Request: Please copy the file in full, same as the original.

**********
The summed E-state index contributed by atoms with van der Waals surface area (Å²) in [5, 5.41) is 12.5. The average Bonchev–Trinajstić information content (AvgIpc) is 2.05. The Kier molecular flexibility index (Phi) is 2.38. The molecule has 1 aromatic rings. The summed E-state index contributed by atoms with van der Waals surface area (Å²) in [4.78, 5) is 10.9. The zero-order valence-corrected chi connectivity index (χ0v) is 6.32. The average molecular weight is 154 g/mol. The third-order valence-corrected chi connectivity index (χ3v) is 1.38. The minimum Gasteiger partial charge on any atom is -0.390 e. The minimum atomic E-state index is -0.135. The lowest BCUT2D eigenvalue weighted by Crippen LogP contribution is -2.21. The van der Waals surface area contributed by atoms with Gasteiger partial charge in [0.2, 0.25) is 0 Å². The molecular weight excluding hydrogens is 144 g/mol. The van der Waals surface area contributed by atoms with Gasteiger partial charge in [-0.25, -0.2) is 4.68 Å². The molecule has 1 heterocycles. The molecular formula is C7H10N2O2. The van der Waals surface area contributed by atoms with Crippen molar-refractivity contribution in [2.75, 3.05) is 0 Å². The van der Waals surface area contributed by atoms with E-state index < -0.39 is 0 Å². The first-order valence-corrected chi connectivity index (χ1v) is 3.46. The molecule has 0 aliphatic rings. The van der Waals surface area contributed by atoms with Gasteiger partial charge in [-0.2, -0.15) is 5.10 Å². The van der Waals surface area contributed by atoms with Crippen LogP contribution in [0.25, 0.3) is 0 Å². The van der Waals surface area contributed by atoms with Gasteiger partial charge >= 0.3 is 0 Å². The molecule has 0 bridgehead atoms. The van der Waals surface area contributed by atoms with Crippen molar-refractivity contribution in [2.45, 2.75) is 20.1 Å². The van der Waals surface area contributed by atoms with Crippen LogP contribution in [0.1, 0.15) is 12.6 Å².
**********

The summed E-state index contributed by atoms with van der Waals surface area (Å²) in [5, 5.41) is 12.5. The average Bonchev–Trinajstić information content (AvgIpc) is 2.05. The Kier molecular flexibility index (Phi) is 2.38. The molecule has 1 aromatic rings. The summed E-state index contributed by atoms with van der Waals surface area (Å²) in [4.78, 5) is 10.9. The zero-order valence-corrected chi connectivity index (χ0v) is 6.32. The average molecular weight is 154 g/mol. The third-order valence-corrected chi connectivity index (χ3v) is 1.38. The minimum Gasteiger partial charge on any atom is -0.390 e. The minimum atomic E-state index is -0.135. The lowest BCUT2D eigenvalue weighted by Crippen LogP contribution is -2.21. The van der Waals surface area contributed by atoms with Gasteiger partial charge in [0.2, 0.25) is 0 Å². The molecular weight excluding hydrogens is 144 g/mol. The van der Waals surface area contributed by atoms with Gasteiger partial charge in [-0.25, -0.2) is 4.68 Å². The molecule has 1 heterocycles. The molecular formula is C7H10N2O2. The van der Waals surface area contributed by atoms with Crippen molar-refractivity contribution in [2.75, 3.05) is 0 Å². The van der Waals surface area contributed by atoms with E-state index < -0.39 is 0 Å². The first-order valence-corrected chi connectivity index (χ1v) is 3.46. The molecule has 0 aliphatic rings. The van der Waals surface area contributed by atoms with Gasteiger partial charge in [-0.2, -0.15) is 5.10 Å². The van der Waals surface area contributed by atoms with Crippen LogP contribution in [0.25, 0.3) is 0 Å². The van der Waals surface area contributed by atoms with Gasteiger partial charge >= 0.3 is 0 Å². The molecule has 0 bridgehead atoms. The van der Waals surface area contributed by atoms with Crippen molar-refractivity contribution in [2.45, 2.75) is 20.1 Å². The van der Waals surface area contributed by atoms with Crippen LogP contribution in [0.1, 0.15) is 12.6 Å².